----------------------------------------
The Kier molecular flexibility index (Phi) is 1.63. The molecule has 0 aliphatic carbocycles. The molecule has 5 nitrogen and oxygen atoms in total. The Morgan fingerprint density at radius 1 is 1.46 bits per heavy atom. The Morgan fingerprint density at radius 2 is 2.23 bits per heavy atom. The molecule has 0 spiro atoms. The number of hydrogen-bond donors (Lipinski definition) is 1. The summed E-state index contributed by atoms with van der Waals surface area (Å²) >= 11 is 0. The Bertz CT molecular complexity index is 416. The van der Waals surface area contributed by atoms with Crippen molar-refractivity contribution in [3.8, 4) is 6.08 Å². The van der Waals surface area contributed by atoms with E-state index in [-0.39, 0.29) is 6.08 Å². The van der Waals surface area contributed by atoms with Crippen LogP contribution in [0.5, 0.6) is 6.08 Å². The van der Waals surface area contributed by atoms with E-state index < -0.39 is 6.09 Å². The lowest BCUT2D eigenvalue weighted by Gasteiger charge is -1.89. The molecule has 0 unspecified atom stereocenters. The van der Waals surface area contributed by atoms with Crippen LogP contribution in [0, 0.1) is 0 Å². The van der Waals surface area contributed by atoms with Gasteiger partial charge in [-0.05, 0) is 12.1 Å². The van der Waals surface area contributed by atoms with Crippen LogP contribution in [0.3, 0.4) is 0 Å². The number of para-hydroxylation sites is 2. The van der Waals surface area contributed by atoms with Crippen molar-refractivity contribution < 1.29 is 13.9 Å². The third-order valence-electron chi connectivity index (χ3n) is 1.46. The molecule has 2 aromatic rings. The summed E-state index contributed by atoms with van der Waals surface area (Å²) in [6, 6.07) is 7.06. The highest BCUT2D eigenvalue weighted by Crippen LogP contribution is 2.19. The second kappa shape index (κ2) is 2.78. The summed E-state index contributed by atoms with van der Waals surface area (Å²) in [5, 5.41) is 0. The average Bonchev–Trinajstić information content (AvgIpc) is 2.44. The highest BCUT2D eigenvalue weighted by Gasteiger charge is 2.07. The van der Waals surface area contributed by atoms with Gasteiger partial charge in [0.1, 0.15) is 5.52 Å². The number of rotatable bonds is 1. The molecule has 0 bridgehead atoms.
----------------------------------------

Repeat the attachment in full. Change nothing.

The Kier molecular flexibility index (Phi) is 1.63. The molecule has 0 aliphatic carbocycles. The molecule has 5 nitrogen and oxygen atoms in total. The Morgan fingerprint density at radius 1 is 1.46 bits per heavy atom. The Morgan fingerprint density at radius 2 is 2.23 bits per heavy atom. The molecule has 0 spiro atoms. The number of hydrogen-bond donors (Lipinski definition) is 1. The summed E-state index contributed by atoms with van der Waals surface area (Å²) >= 11 is 0. The Bertz CT molecular complexity index is 416. The van der Waals surface area contributed by atoms with Crippen molar-refractivity contribution in [3.8, 4) is 6.08 Å². The van der Waals surface area contributed by atoms with E-state index in [-0.39, 0.29) is 6.08 Å². The van der Waals surface area contributed by atoms with Crippen LogP contribution in [0.5, 0.6) is 6.08 Å². The van der Waals surface area contributed by atoms with E-state index < -0.39 is 6.09 Å². The lowest BCUT2D eigenvalue weighted by Gasteiger charge is -1.89. The molecule has 0 unspecified atom stereocenters. The van der Waals surface area contributed by atoms with Crippen LogP contribution in [0, 0.1) is 0 Å². The van der Waals surface area contributed by atoms with Gasteiger partial charge in [-0.05, 0) is 12.1 Å². The van der Waals surface area contributed by atoms with Crippen LogP contribution in [0.3, 0.4) is 0 Å². The number of para-hydroxylation sites is 2. The van der Waals surface area contributed by atoms with Crippen molar-refractivity contribution < 1.29 is 13.9 Å². The third-order valence-electron chi connectivity index (χ3n) is 1.46. The molecule has 2 aromatic rings. The summed E-state index contributed by atoms with van der Waals surface area (Å²) in [6, 6.07) is 7.06. The highest BCUT2D eigenvalue weighted by Crippen LogP contribution is 2.19. The second kappa shape index (κ2) is 2.78. The summed E-state index contributed by atoms with van der Waals surface area (Å²) in [5, 5.41) is 0. The average Bonchev–Trinajstić information content (AvgIpc) is 2.44. The highest BCUT2D eigenvalue weighted by Gasteiger charge is 2.07. The van der Waals surface area contributed by atoms with Gasteiger partial charge in [0.1, 0.15) is 5.52 Å². The number of rotatable bonds is 1. The molecule has 0 bridgehead atoms.